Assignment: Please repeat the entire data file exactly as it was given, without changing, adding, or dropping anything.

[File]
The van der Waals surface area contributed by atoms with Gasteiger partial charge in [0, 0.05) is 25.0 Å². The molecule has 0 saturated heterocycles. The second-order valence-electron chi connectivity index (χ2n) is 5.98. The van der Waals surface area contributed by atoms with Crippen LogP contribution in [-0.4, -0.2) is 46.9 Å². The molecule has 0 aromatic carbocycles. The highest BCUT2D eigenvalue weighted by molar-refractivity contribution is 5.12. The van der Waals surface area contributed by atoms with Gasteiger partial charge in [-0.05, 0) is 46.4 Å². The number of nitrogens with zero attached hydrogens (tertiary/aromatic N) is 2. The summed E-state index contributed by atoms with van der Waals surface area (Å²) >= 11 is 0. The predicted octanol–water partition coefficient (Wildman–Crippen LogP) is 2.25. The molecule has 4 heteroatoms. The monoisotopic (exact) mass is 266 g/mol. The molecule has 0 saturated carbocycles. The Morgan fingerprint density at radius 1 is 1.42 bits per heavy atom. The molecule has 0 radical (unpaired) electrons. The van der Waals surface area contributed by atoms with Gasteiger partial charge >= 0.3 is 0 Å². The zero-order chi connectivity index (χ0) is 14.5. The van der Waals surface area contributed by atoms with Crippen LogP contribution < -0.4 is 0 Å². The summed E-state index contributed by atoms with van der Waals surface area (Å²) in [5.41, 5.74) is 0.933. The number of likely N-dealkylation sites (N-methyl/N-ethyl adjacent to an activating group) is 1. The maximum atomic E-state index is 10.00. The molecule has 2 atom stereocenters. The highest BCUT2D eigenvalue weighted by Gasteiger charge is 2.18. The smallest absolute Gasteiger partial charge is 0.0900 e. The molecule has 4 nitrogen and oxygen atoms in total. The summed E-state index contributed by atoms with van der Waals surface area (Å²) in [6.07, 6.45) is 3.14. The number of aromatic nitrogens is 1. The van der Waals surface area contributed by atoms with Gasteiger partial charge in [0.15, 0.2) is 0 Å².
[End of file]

The van der Waals surface area contributed by atoms with Gasteiger partial charge in [0, 0.05) is 25.0 Å². The molecule has 0 saturated heterocycles. The second-order valence-electron chi connectivity index (χ2n) is 5.98. The van der Waals surface area contributed by atoms with Crippen LogP contribution in [-0.4, -0.2) is 46.9 Å². The molecule has 0 aromatic carbocycles. The highest BCUT2D eigenvalue weighted by molar-refractivity contribution is 5.12. The van der Waals surface area contributed by atoms with Gasteiger partial charge in [-0.05, 0) is 46.4 Å². The number of nitrogens with zero attached hydrogens (tertiary/aromatic N) is 2. The summed E-state index contributed by atoms with van der Waals surface area (Å²) >= 11 is 0. The predicted octanol–water partition coefficient (Wildman–Crippen LogP) is 2.25. The molecule has 4 heteroatoms. The monoisotopic (exact) mass is 266 g/mol. The molecule has 0 saturated carbocycles. The Morgan fingerprint density at radius 1 is 1.42 bits per heavy atom. The molecule has 0 radical (unpaired) electrons. The van der Waals surface area contributed by atoms with Gasteiger partial charge >= 0.3 is 0 Å². The zero-order chi connectivity index (χ0) is 14.5. The van der Waals surface area contributed by atoms with Crippen LogP contribution < -0.4 is 0 Å². The summed E-state index contributed by atoms with van der Waals surface area (Å²) in [5.41, 5.74) is 0.933. The number of likely N-dealkylation sites (N-methyl/N-ethyl adjacent to an activating group) is 1. The maximum atomic E-state index is 10.00. The molecule has 2 atom stereocenters. The highest BCUT2D eigenvalue weighted by Gasteiger charge is 2.18. The smallest absolute Gasteiger partial charge is 0.0900 e. The molecule has 4 nitrogen and oxygen atoms in total. The summed E-state index contributed by atoms with van der Waals surface area (Å²) in [6.07, 6.45) is 3.14. The number of aromatic nitrogens is 1. The van der Waals surface area contributed by atoms with Gasteiger partial charge in [0.15, 0.2) is 0 Å².